Combating back-to-school anxiety

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A new school year is about to begin. While this is typically a time of great anticipation and excitement, there’s plenty of nervousness and anxiety to go around as well. Children get the back-to-school jitters for a number of reasons, and the vast majority of them are normal and age-appropriate. With that in mind, here’s an age-by-age breakdown of tips for helping your child cope with the transition.

Preschool/Kindergarten

Separation anxiety is a major back-to-school concern for young children – and their parents. For every kindergartener who is content to wave goodbye at the bus stop, five others can be seen desperately clinging to mom or dad. Although separation anxiety can be exhausting to deal with, it’s common and should be tackled head on.

  • Acknowledge your child’s fear. As a parent, you might say, “I understand that you’re scared and sad to leave mommy. This is a new experience for you.”
  • Remind your child that you will return. Perhaps you could say, “You’re going to have a great day, and I’ll be here at 3:00 to pick you up.”
  • Establish a goodbye routine and stick to it. Say something like, “Ok, let’s do our secret goodbye handshake and then mommy is going to hug you and go to work.”

Elementary School

A child’s anxiety changes as he or she grows. During early elementary school, kids are concerned about who they will sit by, what their teacher will be like, and how they will make friends. Like kindergarteners, elementary-age children need plenty of reassurance, especially if they’re attending a new school.

  • Vocalize and validate your child’s concerns. Like all of us, children want to be heard and understood. Simply telling a child to stop worrying about something doesn’t really help. Instead, encourage your child to talk to you – and then be sure to listen.
  • Establish a routine. Kids thrive on predictability, so establish a getting-ready-for-school schedule at home. Together you may also want to visit your child’s classroom before the first day of school or look at pictures on the school’s website or Facebook page.
  • Help with problem solving. After you’ve listened to your child’s concerns, together you can brainstorm ways to overcome them. If your child is nervous about making friends, for instance, talk about how to meet other people. You may want to organize play dates with other parents or research clubs or teams you child might enjoy.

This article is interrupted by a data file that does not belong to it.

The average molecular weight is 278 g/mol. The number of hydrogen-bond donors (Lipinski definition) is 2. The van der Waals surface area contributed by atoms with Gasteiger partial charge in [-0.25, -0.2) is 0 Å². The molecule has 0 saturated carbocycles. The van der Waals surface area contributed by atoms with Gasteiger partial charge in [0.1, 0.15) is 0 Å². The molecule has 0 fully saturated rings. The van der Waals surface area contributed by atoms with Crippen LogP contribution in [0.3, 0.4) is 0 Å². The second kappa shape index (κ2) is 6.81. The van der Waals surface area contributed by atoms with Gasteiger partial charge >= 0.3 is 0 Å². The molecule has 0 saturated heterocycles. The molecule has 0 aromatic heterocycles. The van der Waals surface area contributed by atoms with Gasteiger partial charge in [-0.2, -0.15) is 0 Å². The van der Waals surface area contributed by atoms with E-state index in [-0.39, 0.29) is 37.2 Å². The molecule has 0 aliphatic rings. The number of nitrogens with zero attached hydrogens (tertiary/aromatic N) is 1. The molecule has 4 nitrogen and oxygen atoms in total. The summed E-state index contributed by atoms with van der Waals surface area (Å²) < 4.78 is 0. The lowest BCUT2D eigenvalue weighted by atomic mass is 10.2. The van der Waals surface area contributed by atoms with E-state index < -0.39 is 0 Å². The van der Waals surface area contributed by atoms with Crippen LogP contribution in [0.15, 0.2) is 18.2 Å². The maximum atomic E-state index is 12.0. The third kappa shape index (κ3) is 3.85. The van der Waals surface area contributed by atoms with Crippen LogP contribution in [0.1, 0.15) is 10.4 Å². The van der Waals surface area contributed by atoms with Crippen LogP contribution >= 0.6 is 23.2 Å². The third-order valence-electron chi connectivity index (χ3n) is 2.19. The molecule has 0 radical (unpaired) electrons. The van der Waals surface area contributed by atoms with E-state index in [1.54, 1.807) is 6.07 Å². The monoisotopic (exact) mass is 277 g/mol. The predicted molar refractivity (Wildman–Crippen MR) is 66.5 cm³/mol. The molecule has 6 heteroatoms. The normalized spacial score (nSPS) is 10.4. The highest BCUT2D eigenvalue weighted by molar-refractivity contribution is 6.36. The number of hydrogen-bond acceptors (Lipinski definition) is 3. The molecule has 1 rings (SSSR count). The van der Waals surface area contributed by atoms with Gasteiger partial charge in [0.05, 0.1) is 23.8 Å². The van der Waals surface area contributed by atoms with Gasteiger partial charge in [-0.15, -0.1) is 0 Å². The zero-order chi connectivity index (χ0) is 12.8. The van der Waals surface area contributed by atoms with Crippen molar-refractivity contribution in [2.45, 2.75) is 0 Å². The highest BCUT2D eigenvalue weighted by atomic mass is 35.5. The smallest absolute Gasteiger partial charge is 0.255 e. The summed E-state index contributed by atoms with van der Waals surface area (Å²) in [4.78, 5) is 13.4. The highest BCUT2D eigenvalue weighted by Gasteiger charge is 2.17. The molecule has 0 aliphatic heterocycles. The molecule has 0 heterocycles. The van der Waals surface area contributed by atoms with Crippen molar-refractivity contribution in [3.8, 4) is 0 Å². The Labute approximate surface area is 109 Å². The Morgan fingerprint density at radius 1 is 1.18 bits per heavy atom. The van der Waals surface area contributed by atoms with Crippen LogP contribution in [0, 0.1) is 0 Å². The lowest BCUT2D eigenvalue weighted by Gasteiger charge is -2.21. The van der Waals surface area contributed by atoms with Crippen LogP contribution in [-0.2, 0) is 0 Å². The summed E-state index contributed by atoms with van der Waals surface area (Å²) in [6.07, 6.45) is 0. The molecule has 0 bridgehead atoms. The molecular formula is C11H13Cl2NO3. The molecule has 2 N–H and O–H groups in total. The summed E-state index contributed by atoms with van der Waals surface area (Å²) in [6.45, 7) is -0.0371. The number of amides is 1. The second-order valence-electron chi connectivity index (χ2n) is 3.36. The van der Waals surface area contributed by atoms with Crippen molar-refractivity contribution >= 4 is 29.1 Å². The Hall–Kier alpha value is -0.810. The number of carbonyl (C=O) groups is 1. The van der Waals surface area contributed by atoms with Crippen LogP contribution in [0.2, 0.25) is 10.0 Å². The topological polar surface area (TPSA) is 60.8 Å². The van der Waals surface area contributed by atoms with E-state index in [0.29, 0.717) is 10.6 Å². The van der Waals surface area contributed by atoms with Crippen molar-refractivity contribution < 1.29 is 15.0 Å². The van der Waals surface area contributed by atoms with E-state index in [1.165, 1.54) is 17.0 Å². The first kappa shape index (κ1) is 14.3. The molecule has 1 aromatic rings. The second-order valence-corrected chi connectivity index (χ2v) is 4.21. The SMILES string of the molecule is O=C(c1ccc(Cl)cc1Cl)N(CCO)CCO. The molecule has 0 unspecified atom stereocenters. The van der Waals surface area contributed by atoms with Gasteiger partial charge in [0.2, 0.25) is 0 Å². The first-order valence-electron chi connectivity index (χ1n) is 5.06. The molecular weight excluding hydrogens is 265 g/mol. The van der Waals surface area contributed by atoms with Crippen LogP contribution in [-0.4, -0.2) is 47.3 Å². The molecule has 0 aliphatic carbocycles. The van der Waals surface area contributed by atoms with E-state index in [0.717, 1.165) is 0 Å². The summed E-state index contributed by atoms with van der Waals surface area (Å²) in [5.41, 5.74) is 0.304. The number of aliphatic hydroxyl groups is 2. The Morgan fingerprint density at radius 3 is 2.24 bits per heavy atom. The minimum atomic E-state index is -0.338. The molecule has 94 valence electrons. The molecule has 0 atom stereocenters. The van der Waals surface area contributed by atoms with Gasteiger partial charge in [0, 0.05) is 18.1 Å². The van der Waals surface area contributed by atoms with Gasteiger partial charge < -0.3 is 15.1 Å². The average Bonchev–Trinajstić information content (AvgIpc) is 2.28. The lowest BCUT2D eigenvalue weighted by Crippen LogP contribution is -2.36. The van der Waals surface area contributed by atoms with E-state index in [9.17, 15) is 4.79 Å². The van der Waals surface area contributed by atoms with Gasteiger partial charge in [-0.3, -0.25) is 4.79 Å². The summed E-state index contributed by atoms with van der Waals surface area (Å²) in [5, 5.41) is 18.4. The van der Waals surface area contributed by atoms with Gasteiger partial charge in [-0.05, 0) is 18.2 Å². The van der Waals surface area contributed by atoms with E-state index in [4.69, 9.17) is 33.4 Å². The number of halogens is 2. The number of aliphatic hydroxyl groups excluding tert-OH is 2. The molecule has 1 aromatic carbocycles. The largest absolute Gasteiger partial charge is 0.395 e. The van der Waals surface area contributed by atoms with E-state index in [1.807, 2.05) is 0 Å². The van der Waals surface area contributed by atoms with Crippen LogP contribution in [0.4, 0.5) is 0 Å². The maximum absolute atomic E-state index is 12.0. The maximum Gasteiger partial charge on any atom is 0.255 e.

Middle School/High School

From peer pressure, dating and issues with friends to anxiety about grades and college, teenagers have a lot of tough stuff on their plate. Here’s how you can help.

  • Keep the dialogue open. When you’re a good listener, there’s a greater chance your teen will feel comfortable talking with you. If your instinct is to try to solve your teen’s problem, remember that he or she may, in fact, just need a sounding board.
  • Share your own life experiences. It may be helpful to talk with your teen about your own experience with junior high and high school. Remind him or her that these are normal feelings and that you were also nervous during this time.
  • Offer plenty of encouragement. Kids who feel loved and accepted by their parents are better equipped to deal with teen anxieties than those who feel like they never measure up. While I’m not suggesting that you encourage laziness or poor academics, I am suggesting that every critique should include some positive feedback. If your child is nervous about learning new things, talk about a time when he or she struggled with a subject and then went on to master it. If your child is worried about social issues and peer pressure, reaffirm the unique qualities that make him or her special.

Regardless of your child’s age, it’s a good idea to start this dialogue in the weeks leading up to the first day of school. Start by asking a few questions. Then take the time to really listen.

David Lowenstein, Ph.D. is a psychologist and the clinical director of Lowenstein & Associates, Inc. in Columbus, Ohio. In addition to providing therapeutic services to individuals and families, he offers training and consultation to numerous associations, schools and agencies around the country. Additionally, he is a frequent radio and TV guest and a resource and contributing writer for numerous newspapers and magazines nationwide. Contact Dr. David Lowenstein at 691 South Fifth Street, Columbus, Ohio, 43206, or call 614.443.6155 or 614.444.0432.